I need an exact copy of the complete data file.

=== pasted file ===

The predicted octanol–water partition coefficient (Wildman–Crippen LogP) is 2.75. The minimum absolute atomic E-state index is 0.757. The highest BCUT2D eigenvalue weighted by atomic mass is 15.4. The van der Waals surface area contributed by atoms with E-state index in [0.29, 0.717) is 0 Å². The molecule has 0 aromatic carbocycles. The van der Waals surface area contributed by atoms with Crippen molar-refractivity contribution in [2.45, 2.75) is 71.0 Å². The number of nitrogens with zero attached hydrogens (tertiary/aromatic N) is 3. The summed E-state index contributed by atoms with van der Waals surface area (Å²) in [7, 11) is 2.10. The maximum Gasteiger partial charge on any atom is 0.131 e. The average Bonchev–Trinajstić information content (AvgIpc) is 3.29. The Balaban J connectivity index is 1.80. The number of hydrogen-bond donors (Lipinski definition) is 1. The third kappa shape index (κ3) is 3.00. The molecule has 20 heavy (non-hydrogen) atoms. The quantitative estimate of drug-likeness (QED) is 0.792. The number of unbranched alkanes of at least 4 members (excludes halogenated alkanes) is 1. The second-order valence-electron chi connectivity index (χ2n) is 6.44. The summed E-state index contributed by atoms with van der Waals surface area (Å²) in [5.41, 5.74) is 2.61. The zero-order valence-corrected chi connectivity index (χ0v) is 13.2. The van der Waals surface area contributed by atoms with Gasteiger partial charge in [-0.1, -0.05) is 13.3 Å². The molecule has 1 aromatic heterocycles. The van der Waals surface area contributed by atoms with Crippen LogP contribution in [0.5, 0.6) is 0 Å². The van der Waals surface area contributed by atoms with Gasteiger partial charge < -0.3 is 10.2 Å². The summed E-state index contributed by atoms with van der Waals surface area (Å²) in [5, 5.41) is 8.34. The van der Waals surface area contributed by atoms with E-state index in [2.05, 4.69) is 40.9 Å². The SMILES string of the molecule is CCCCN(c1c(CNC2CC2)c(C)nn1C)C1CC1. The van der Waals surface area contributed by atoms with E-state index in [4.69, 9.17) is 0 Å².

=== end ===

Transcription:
The predicted octanol–water partition coefficient (Wildman–Crippen LogP) is 2.75. The minimum absolute atomic E-state index is 0.757. The highest BCUT2D eigenvalue weighted by atomic mass is 15.4. The van der Waals surface area contributed by atoms with E-state index in [0.29, 0.717) is 0 Å². The molecule has 0 aromatic carbocycles. The van der Waals surface area contributed by atoms with Crippen molar-refractivity contribution in [2.45, 2.75) is 71.0 Å². The number of nitrogens with zero attached hydrogens (tertiary/aromatic N) is 3. The summed E-state index contributed by atoms with van der Waals surface area (Å²) in [7, 11) is 2.10. The maximum Gasteiger partial charge on any atom is 0.131 e. The average Bonchev–Trinajstić information content (AvgIpc) is 3.29. The Balaban J connectivity index is 1.80. The number of hydrogen-bond donors (Lipinski definition) is 1. The third kappa shape index (κ3) is 3.00. The molecule has 20 heavy (non-hydrogen) atoms. The quantitative estimate of drug-likeness (QED) is 0.792. The number of unbranched alkanes of at least 4 members (excludes halogenated alkanes) is 1. The second-order valence-electron chi connectivity index (χ2n) is 6.44. The summed E-state index contributed by atoms with van der Waals surface area (Å²) in [5.41, 5.74) is 2.61. The zero-order valence-corrected chi connectivity index (χ0v) is 13.2. The van der Waals surface area contributed by atoms with Gasteiger partial charge in [-0.1, -0.05) is 13.3 Å². The molecule has 1 aromatic heterocycles. The van der Waals surface area contributed by atoms with Crippen LogP contribution in [0.5, 0.6) is 0 Å². The van der Waals surface area contributed by atoms with Gasteiger partial charge < -0.3 is 10.2 Å². The summed E-state index contributed by atoms with van der Waals surface area (Å²) in [5, 5.41) is 8.34. The van der Waals surface area contributed by atoms with E-state index in [2.05, 4.69) is 40.9 Å². The SMILES string of the molecule is CCCCN(c1c(CNC2CC2)c(C)nn1C)C1CC1. The van der Waals surface area contributed by atoms with E-state index in [4.69, 9.17) is 0 Å².